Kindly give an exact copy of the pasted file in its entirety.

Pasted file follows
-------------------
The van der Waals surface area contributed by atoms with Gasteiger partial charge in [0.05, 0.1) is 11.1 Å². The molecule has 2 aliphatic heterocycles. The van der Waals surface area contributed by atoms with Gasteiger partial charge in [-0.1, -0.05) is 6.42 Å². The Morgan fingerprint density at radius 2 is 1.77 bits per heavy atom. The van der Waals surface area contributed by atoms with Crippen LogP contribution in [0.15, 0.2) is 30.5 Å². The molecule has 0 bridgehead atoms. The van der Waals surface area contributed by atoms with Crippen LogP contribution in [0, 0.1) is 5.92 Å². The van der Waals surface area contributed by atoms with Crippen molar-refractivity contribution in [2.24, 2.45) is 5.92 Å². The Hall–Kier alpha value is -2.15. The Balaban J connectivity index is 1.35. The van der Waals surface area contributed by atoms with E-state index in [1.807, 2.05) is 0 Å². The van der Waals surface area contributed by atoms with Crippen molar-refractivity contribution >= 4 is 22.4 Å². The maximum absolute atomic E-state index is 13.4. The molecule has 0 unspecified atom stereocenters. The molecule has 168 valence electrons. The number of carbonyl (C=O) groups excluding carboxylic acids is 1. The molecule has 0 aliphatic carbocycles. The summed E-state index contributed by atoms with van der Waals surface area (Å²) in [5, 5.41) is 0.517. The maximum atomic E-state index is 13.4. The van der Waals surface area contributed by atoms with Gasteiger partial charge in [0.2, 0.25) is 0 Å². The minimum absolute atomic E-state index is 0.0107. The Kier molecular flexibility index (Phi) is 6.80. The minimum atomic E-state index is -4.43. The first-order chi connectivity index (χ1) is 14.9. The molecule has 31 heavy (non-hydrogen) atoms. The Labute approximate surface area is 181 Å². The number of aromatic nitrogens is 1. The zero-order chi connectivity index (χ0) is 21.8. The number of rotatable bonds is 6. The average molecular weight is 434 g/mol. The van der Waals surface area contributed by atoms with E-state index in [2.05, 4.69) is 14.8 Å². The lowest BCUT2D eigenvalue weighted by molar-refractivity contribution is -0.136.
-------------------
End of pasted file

The van der Waals surface area contributed by atoms with Gasteiger partial charge in [0.05, 0.1) is 11.1 Å². The molecule has 2 aliphatic heterocycles. The van der Waals surface area contributed by atoms with Gasteiger partial charge in [-0.1, -0.05) is 6.42 Å². The Morgan fingerprint density at radius 2 is 1.77 bits per heavy atom. The van der Waals surface area contributed by atoms with Crippen LogP contribution in [0.15, 0.2) is 30.5 Å². The molecule has 0 bridgehead atoms. The van der Waals surface area contributed by atoms with Crippen LogP contribution in [0, 0.1) is 5.92 Å². The van der Waals surface area contributed by atoms with Crippen molar-refractivity contribution in [2.24, 2.45) is 5.92 Å². The Hall–Kier alpha value is -2.15. The Balaban J connectivity index is 1.35. The van der Waals surface area contributed by atoms with E-state index in [1.807, 2.05) is 0 Å². The van der Waals surface area contributed by atoms with Crippen molar-refractivity contribution >= 4 is 22.4 Å². The maximum absolute atomic E-state index is 13.4. The molecule has 0 unspecified atom stereocenters. The molecule has 168 valence electrons. The number of carbonyl (C=O) groups excluding carboxylic acids is 1. The molecule has 0 aliphatic carbocycles. The summed E-state index contributed by atoms with van der Waals surface area (Å²) in [5, 5.41) is 0.517. The maximum atomic E-state index is 13.4. The van der Waals surface area contributed by atoms with Gasteiger partial charge in [0.2, 0.25) is 0 Å². The minimum absolute atomic E-state index is 0.0107. The Kier molecular flexibility index (Phi) is 6.80. The minimum atomic E-state index is -4.43. The first-order chi connectivity index (χ1) is 14.9. The molecule has 31 heavy (non-hydrogen) atoms. The Labute approximate surface area is 181 Å². The number of aromatic nitrogens is 1. The zero-order chi connectivity index (χ0) is 21.8. The number of rotatable bonds is 6. The average molecular weight is 434 g/mol. The van der Waals surface area contributed by atoms with E-state index in [2.05, 4.69) is 14.8 Å². The lowest BCUT2D eigenvalue weighted by molar-refractivity contribution is -0.136.